Glasgow, Scotland – It was once dubbed Europe’s murder capital, but this year it was voted the world’s friendliest city.
Glasgow, Scotland’s largest city and home to one of the most bitter football rivalries, has rarely lacked drama – and this week will take centre stage as the host of a highly anticipated summit seen by many as the last chance to avert a global climate catastrophe.
Keep readinglist of 3 items
The United Nations Climate Change Conference, or COP26, will begin on October 31 and last for 12 days when the likes of the United Kingdom, the United States, China and India are expected to thrash out plans to reduce carbon emissions.
By its conclusion, this city of contrasts will either be hailed as the scene of a spectacular success or lamented as the place where dreams of a better tomorrow were extinguished.
“For me, COP coming to Glasgow is a huge deal and I am excited, but also nervous,” resident Lorna Celnik told Al Jazeera.
“Excited because the eyes of the world will be on my home city, and nervous about how the city will be portrayed and how delegates will rate their experience,” Celnik, a human resources director, explained.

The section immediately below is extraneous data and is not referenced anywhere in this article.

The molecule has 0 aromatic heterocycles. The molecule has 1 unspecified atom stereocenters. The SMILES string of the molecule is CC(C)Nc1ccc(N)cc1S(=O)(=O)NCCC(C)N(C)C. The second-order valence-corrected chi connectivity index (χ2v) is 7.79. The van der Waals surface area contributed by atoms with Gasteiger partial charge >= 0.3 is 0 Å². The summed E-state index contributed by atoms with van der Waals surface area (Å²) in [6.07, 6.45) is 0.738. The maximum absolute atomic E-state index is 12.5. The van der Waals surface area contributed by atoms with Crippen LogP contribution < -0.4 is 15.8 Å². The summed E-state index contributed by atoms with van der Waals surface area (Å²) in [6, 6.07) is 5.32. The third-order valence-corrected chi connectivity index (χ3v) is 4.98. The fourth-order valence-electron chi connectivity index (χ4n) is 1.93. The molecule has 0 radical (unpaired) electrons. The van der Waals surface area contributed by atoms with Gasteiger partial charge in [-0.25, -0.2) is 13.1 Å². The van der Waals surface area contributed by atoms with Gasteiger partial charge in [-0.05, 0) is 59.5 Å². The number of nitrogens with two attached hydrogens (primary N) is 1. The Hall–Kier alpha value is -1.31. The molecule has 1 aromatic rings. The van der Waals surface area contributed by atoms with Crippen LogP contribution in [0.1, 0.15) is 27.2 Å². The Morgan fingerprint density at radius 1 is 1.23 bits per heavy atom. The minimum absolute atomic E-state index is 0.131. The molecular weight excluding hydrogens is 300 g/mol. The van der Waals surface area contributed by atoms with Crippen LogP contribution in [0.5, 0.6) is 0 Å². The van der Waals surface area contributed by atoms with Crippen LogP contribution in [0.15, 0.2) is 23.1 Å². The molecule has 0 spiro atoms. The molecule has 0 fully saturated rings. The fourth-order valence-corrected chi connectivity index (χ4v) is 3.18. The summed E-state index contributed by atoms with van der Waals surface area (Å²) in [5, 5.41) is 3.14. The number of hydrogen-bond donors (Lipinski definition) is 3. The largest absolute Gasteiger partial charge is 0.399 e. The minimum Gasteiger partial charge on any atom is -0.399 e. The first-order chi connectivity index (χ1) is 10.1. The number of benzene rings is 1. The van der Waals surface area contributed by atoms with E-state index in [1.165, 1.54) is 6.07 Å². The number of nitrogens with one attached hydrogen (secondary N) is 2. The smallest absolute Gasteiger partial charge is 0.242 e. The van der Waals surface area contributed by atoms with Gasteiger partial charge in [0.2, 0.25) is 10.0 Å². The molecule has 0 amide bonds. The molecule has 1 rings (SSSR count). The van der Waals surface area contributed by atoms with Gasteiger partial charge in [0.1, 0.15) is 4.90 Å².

“Excited because of the potential that world leaders might actually make significant commitments to help mitigate the climate crisis, but nervous that they might not reach agreement or that commitments will fall short of the change that is actually required to make a difference.”
The fact that Glasgow, home to about 600,000 people, will host such a significant event should be of no surprise to those who know the city well.
Ever since the 1707 Act of Union, which saw Scotland and England unite to form Great Britain, Glasgow has been making international waves – for good and ill.
Indeed, when Scotland gave up its sovereignty – albeit not its nationhood – in the early 18th century, its highly educated workforce – it had four universities to England’s two – quickly exploited the transatlantic slave trade, with Glasgow among its dubious beneficiaries.